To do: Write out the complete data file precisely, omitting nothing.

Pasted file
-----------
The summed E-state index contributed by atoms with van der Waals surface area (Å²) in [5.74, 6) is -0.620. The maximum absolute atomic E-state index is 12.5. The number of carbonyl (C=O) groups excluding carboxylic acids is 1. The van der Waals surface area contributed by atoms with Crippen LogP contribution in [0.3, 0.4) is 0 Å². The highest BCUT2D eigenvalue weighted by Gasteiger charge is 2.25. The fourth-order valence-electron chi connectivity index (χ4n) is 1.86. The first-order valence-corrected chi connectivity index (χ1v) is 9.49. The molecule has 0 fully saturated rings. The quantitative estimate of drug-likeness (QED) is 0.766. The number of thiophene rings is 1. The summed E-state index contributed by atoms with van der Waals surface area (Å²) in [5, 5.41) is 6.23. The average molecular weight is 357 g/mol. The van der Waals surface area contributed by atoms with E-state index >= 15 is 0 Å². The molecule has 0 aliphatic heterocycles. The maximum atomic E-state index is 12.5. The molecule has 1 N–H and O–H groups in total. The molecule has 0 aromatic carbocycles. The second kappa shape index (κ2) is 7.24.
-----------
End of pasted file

The summed E-state index contributed by atoms with van der Waals surface area (Å²) in [5.74, 6) is -0.620. The maximum absolute atomic E-state index is 12.5. The number of carbonyl (C=O) groups excluding carboxylic acids is 1. The van der Waals surface area contributed by atoms with Crippen LogP contribution in [0.3, 0.4) is 0 Å². The highest BCUT2D eigenvalue weighted by Gasteiger charge is 2.25. The fourth-order valence-electron chi connectivity index (χ4n) is 1.86. The first-order valence-corrected chi connectivity index (χ1v) is 9.49. The molecule has 0 fully saturated rings. The quantitative estimate of drug-likeness (QED) is 0.766. The number of thiophene rings is 1. The summed E-state index contributed by atoms with van der Waals surface area (Å²) in [5, 5.41) is 6.23. The average molecular weight is 357 g/mol. The van der Waals surface area contributed by atoms with E-state index >= 15 is 0 Å². The molecule has 0 aliphatic heterocycles. The maximum atomic E-state index is 12.5. The molecule has 1 N–H and O–H groups in total. The molecule has 0 aromatic carbocycles. The second kappa shape index (κ2) is 7.24.